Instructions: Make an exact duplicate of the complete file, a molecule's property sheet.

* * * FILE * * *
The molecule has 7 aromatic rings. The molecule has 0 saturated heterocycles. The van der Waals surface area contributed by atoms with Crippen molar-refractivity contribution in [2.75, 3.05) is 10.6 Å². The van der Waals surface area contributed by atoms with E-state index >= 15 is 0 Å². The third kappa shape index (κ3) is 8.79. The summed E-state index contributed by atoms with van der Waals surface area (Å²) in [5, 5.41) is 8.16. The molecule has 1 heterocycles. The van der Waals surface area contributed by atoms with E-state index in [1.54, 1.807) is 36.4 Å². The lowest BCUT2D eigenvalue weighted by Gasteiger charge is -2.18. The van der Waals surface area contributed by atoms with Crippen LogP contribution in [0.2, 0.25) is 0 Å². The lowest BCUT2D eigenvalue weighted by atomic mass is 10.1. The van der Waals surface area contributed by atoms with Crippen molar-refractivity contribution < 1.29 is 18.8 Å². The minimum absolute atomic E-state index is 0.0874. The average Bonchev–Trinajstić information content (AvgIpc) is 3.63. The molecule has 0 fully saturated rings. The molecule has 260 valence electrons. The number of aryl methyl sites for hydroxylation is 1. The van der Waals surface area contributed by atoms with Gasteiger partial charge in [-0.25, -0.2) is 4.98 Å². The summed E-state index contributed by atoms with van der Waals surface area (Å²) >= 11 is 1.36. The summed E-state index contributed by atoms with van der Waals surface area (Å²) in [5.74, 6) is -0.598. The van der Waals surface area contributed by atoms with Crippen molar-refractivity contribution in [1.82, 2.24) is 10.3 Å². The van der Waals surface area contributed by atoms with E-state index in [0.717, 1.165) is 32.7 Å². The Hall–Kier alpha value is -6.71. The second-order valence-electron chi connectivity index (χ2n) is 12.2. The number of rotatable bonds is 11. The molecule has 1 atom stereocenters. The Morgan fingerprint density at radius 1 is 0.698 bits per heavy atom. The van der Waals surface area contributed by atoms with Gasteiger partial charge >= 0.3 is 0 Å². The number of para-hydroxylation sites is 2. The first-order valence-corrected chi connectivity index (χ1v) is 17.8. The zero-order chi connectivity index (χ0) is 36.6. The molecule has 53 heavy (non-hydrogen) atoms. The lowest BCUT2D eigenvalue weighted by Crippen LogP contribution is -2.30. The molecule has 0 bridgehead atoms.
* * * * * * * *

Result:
The molecule has 7 aromatic rings. The molecule has 0 saturated heterocycles. The van der Waals surface area contributed by atoms with Crippen molar-refractivity contribution in [2.75, 3.05) is 10.6 Å². The van der Waals surface area contributed by atoms with E-state index >= 15 is 0 Å². The third kappa shape index (κ3) is 8.79. The summed E-state index contributed by atoms with van der Waals surface area (Å²) in [5, 5.41) is 8.16. The molecule has 1 heterocycles. The van der Waals surface area contributed by atoms with E-state index in [1.54, 1.807) is 36.4 Å². The lowest BCUT2D eigenvalue weighted by Gasteiger charge is -2.18. The van der Waals surface area contributed by atoms with Crippen LogP contribution in [0.2, 0.25) is 0 Å². The lowest BCUT2D eigenvalue weighted by atomic mass is 10.1. The van der Waals surface area contributed by atoms with Crippen molar-refractivity contribution < 1.29 is 18.8 Å². The minimum absolute atomic E-state index is 0.0874. The average Bonchev–Trinajstić information content (AvgIpc) is 3.63. The molecule has 0 fully saturated rings. The molecule has 260 valence electrons. The number of aryl methyl sites for hydroxylation is 1. The van der Waals surface area contributed by atoms with Gasteiger partial charge in [-0.25, -0.2) is 4.98 Å². The summed E-state index contributed by atoms with van der Waals surface area (Å²) >= 11 is 1.36. The summed E-state index contributed by atoms with van der Waals surface area (Å²) in [5.74, 6) is -0.598. The van der Waals surface area contributed by atoms with Crippen molar-refractivity contribution in [1.82, 2.24) is 10.3 Å². The van der Waals surface area contributed by atoms with E-state index in [0.717, 1.165) is 32.7 Å². The Hall–Kier alpha value is -6.71. The second-order valence-electron chi connectivity index (χ2n) is 12.2. The number of rotatable bonds is 11. The molecule has 1 atom stereocenters. The Morgan fingerprint density at radius 1 is 0.698 bits per heavy atom. The van der Waals surface area contributed by atoms with Gasteiger partial charge >= 0.3 is 0 Å². The number of para-hydroxylation sites is 2. The first-order valence-corrected chi connectivity index (χ1v) is 17.8. The zero-order chi connectivity index (χ0) is 36.6. The molecule has 53 heavy (non-hydrogen) atoms. The lowest BCUT2D eigenvalue weighted by Crippen LogP contribution is -2.30. The molecule has 0 bridgehead atoms.